Study Hacks Blog Decoding Patterns of Success

Einstein’s Rubber Ball

November 30th, 2012 · 18 comments

Detecting Deep Work

An interesting nugget from Robert Greene’s new book, Mastery: when Einstein was working on the theory of relativity, he held a rubber ball that he would squeeze when straining his mind to grapple with a particularly hard piece of the theory.

Elsewhere in the book, Greene talks about Einstein’s lifelong commitment to the violin as a tool with which he trained himself to focus. (This might be from Daniel Coyle’s Talent Code; I’m reading both simultaneously and often confuse the two)

These are tantalizing hints supporting my hypothesis that the ability to think deeply and produce real value is something that requires technique and practice. They’re also another reason why I get annoyed when people begin and end a discussion on making an impact with a dumbly simple slogan like “follow your passion!”

 

18 thoughts on “Einstein’s Rubber Ball

  1. Nitin says:

    Cal, I totally buy into your argument that “follow your passion” holds no water. However, I’m beginning to realize that there’s more to it. Follow you r passion could also be interpreted as “Quit your current activity and go do that thing which you were kinda good at”. I’m a just out of college entry level software developer and landed a job that requires me to work on Microsoft technologies in the business domain. However, my heart lies in Linux and the systems domain. I had to urgently take up that job due to visa constraints and stuff, else I’d have continued looking for jobs that require skills that I “sort of” possess (not at the level so-good-they-can’t-ignore-you :)). Sure I can forget all that and get started systematically building my skills and “work up” a passion for my current domain but I just yearn so much to take the other road wherein my heart lies. I cannot imagine letting those years roll becoming really good at .NET and C# and at the same time letting go of my true interests. And as you keep stressing on being good at one thing, I don’t want to focus on microsoft during the day and hack linux on my evenings. I wana focus fully on just one area, and that happens to be linux, which I have a little background in.

    So, I’ve been kinda neglecting skill-building in my current job and focussing hard on my actual interests so that in a few months, I can actually quit my current job and go follow my “passion”!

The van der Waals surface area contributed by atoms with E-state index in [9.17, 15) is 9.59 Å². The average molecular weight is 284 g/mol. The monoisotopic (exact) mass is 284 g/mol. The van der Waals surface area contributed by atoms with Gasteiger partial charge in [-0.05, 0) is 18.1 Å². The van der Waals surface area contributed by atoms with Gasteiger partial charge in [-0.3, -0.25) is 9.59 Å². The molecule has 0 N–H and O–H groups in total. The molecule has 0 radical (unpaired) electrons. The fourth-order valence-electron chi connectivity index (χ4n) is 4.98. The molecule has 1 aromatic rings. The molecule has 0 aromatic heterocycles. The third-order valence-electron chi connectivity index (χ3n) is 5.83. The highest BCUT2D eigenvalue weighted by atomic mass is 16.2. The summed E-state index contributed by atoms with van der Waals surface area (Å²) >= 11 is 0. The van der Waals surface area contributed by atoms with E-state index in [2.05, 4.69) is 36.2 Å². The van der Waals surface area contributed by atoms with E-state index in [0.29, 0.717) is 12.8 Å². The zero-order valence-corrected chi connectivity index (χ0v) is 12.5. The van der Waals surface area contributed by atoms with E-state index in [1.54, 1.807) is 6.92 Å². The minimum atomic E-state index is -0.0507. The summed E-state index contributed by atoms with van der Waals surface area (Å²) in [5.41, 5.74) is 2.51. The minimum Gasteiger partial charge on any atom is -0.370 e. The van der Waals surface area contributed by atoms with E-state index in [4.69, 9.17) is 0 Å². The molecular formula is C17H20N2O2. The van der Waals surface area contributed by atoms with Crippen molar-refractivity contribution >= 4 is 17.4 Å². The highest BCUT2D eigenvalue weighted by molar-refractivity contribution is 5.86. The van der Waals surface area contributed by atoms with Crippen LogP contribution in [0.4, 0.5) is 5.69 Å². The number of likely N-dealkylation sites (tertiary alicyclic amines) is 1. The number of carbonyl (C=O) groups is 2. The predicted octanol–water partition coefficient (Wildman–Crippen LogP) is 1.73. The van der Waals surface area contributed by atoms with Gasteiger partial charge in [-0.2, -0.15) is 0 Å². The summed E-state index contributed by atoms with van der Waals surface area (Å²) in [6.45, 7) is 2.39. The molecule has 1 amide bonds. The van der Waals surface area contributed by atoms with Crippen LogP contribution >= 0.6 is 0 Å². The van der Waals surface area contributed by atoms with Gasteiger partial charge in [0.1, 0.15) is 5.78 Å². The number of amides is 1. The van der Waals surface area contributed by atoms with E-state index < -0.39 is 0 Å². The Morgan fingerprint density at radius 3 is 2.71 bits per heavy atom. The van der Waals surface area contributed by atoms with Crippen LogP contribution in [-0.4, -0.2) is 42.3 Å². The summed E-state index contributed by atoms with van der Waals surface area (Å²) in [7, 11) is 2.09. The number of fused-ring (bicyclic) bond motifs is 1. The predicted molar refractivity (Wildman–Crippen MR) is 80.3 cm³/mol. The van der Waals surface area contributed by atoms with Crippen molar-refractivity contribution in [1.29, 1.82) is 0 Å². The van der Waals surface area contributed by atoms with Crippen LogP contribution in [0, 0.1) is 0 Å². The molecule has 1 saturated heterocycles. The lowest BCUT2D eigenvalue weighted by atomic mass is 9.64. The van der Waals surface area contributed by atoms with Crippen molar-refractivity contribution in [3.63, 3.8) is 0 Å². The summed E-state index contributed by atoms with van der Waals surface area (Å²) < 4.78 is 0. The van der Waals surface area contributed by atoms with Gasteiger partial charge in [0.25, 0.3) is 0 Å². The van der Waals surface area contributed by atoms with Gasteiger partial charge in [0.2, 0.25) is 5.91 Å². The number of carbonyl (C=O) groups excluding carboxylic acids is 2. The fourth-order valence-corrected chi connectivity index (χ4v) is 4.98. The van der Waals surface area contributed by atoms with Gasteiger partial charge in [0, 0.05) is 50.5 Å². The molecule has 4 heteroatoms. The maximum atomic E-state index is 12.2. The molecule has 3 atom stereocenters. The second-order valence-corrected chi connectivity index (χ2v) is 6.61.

2. Just finished the book not too long ago. I absolutely agree. Having just started a new job I’ve realized I need to practice my “focus endurance.” There are a couple of elements to this: the first is being able to eliminate external distraction. This is tough as I’m always getting e-mails and such. The other is the “suck factor.” Knowing something is going to suck makes me procrastinate, and then if I do start working its tough to focus.

    I’ll be trying to develop some techniques that will work to help develop intense focus and deep thought.

  3. Jack says:

    Cal,

    This is my first comment though I have read your content for a long time. Thanks for the consistently outstanding material.

    I have two older brothers and a younger sister that I would like to introduce to your ideas. My sister is 21 and extremely hooked on the passion obsession. She is extremely whimsical and hardly productive. My brothers are 27 years old (twins) and are both in trade school. They went down empty paths out of high school and are fixing things now. None of them would do well with a book that requires fairly high reading comprehension.

    Could you recommend a book with the ideas like those in Mastery and Talent Code (I’ve read neither but making assumptions here) that gives the information in plain language? The obvious answer is your new book but I haven’t had a chance to check it out yet. Thanks.

  4. “The Talent Code” gives an answer to the confusion created by “Talent is Overrated” in the last chapter of the latter. It gives a scientific explanation of deliberate practice and why it works.

  5. Mahad says:

    I have felt the mental fatigue of DB, and it is not fun at all. There are many times you want to quit but you have to keep going. I have to try the rubber ball!